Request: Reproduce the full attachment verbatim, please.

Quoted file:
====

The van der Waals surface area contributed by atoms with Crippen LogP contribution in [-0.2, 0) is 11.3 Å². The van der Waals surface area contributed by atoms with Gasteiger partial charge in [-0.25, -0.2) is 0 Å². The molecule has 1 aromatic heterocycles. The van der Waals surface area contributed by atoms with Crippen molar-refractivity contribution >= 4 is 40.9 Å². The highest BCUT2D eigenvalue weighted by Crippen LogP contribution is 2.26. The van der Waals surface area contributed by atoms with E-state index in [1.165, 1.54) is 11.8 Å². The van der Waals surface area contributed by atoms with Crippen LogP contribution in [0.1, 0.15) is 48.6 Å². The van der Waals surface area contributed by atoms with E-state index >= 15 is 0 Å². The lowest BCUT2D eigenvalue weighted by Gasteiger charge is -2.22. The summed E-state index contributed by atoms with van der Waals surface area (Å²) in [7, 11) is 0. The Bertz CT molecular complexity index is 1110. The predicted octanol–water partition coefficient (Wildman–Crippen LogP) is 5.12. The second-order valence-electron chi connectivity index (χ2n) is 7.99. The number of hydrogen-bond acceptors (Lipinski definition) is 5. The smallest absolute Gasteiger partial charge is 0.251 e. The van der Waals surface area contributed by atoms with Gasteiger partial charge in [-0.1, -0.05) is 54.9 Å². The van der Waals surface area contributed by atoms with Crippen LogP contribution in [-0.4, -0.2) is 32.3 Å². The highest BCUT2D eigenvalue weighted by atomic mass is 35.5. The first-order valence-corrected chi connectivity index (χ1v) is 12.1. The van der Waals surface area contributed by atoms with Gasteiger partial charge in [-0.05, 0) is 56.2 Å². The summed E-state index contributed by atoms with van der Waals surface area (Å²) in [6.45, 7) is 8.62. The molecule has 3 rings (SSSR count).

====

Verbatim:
The van der Waals surface area contributed by atoms with Crippen LogP contribution in [-0.2, 0) is 11.3 Å². The van der Waals surface area contributed by atoms with Gasteiger partial charge in [-0.25, -0.2) is 0 Å². The molecule has 1 aromatic heterocycles. The van der Waals surface area contributed by atoms with Crippen molar-refractivity contribution >= 4 is 40.9 Å². The highest BCUT2D eigenvalue weighted by Crippen LogP contribution is 2.26. The van der Waals surface area contributed by atoms with E-state index in [1.165, 1.54) is 11.8 Å². The van der Waals surface area contributed by atoms with Crippen LogP contribution in [0.1, 0.15) is 48.6 Å². The van der Waals surface area contributed by atoms with E-state index >= 15 is 0 Å². The lowest BCUT2D eigenvalue weighted by Gasteiger charge is -2.22. The summed E-state index contributed by atoms with van der Waals surface area (Å²) in [7, 11) is 0. The Bertz CT molecular complexity index is 1110. The predicted octanol–water partition coefficient (Wildman–Crippen LogP) is 5.12. The second-order valence-electron chi connectivity index (χ2n) is 7.99. The number of hydrogen-bond acceptors (Lipinski definition) is 5. The smallest absolute Gasteiger partial charge is 0.251 e. The van der Waals surface area contributed by atoms with Gasteiger partial charge in [-0.1, -0.05) is 54.9 Å². The van der Waals surface area contributed by atoms with Crippen LogP contribution in [-0.4, -0.2) is 32.3 Å². The highest BCUT2D eigenvalue weighted by atomic mass is 35.5. The first-order valence-corrected chi connectivity index (χ1v) is 12.1. The van der Waals surface area contributed by atoms with Gasteiger partial charge in [-0.05, 0) is 56.2 Å². The summed E-state index contributed by atoms with van der Waals surface area (Å²) in [6.45, 7) is 8.62. The molecule has 3 rings (SSSR count).